<< Rosy Fingered Dawn

11/01/06 - Dry Creek Farm: The Chicken AND The Egg!

We had not been seeing Harley at the Farmers' Market so we dropped by the farm and checked out the farmstand. We didn't see Harley, but the farmstand was there, and someone was gathering the eggs, greens and other goodies. The eggs were as good as ever, and having loaded up on these wonderful certified organic eggs, we decided it was time to take one of our Dry Creek Farm stewing hens out of the freezer and cook Moroccan.

The dish you see on the right does not look like much. Yes, that is a later of eggs and herbs on top. The black things sticking out of it are kalamatas olives, and the yellow things are bits of pickled lemon. Underneath it all lies the savory cooked hen. We use the recipe in Paula Wolfert's immortal Couscous and Other Good Food From Morocco, but in some ways ours is more farm house authentic. After all, what sensible Moroccan house wife would serve up a hen who was still laying eggs. Sure, the local emir might serve up some spring chickens, but the real home recipe was probably a version adapted for stewing hens.

The secret is simple. Just ignore Paula Wolfert's timing and cook the hen until the meat is tender, about two hours in our case. We've adapted her recipe for Djej Masquid Bil Beid:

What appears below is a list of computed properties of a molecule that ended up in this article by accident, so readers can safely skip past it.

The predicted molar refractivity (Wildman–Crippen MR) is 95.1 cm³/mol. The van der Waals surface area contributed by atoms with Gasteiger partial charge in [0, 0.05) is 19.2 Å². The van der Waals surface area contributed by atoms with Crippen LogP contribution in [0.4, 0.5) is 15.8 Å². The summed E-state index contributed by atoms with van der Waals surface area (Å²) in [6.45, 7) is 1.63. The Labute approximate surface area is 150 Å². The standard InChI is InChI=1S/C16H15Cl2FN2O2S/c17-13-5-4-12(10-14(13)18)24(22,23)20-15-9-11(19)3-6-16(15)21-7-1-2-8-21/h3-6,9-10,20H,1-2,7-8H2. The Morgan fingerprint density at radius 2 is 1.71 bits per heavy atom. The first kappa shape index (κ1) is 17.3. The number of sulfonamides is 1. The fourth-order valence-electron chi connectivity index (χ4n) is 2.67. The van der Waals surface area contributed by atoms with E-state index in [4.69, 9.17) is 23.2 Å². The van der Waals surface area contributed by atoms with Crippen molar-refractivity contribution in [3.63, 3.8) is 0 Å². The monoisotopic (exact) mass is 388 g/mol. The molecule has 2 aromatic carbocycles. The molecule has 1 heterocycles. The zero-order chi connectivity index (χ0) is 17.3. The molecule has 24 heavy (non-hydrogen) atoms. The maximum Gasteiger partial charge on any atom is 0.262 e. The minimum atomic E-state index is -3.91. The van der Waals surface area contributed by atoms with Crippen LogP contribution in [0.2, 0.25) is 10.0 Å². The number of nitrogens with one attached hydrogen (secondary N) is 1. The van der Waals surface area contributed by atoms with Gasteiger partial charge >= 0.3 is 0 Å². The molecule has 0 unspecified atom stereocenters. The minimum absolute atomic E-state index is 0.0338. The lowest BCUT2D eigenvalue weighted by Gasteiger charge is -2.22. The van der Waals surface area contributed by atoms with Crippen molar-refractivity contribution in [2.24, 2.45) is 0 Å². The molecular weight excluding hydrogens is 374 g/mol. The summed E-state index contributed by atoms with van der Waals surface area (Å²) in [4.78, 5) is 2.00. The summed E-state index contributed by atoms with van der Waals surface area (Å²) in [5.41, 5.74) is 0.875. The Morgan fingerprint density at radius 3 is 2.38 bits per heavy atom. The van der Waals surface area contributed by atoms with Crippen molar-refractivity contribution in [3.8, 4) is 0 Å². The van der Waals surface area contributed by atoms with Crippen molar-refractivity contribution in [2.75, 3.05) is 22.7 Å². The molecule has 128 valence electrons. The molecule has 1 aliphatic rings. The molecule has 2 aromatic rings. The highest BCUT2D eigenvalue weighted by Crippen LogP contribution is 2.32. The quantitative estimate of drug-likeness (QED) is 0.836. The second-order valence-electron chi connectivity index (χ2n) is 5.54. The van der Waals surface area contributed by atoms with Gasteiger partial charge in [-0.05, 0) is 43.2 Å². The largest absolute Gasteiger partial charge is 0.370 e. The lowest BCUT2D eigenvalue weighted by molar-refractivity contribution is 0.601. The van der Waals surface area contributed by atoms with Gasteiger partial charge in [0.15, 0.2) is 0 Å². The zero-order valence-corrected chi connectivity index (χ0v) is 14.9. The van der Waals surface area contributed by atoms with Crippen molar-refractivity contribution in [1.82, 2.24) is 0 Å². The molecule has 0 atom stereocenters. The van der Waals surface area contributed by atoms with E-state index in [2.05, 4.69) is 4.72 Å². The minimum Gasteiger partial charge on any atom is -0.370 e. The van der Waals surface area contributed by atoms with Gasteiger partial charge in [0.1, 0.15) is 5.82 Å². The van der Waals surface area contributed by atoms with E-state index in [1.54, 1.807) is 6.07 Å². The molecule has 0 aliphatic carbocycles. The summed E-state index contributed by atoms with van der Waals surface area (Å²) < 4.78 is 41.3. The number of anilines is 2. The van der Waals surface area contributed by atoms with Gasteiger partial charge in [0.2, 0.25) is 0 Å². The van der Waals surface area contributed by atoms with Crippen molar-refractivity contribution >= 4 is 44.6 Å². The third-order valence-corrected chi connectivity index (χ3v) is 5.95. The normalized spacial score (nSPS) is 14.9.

We rub our stewing hen with garlic and salt then put it in a big pot with 1 cup chopped parsley, 3 cloves of garlic, 1 cup grated onion, a pinch of salt, 1/2 tsp ginger, 1 tsp black pepper, 1/4 cup of butter, a pinch of saffron, and 3 cinnamon sticks. We fill with water to cover the bird and then bring it to a boil and simmer it forever, maybe two hours, maybe longer. The meat should be tender, taste it.

Then, we put the chicken in a deep baking dish, tossing any loose skin, bones and the cinnamon sticks and we cook down the boiling liquid while we crack and beat a dozen eggs and add two dozen split, pitted kalamatas olives, a couple of salt cured lemons and 1/2 cup of chopped parsley. When the liquid has cooked down perhaps by a factor of two, maybe a bit more, we pour it over the chicken and then pour on the egg mixture which will comprise the upper layer.

To finish, we put the casserole covered in a 350F oven with the lid on for about 20 minutes. Then we take off the lid and let the eggs brown, raising the oven temperature if we are in a hurry.

The Dry Creek Farm Honor Stand

Chicken Meshmel also known as Djej Masquid Bil Beid

Keywords: farms, dry creek farm, food, spring, farmers' market, recipe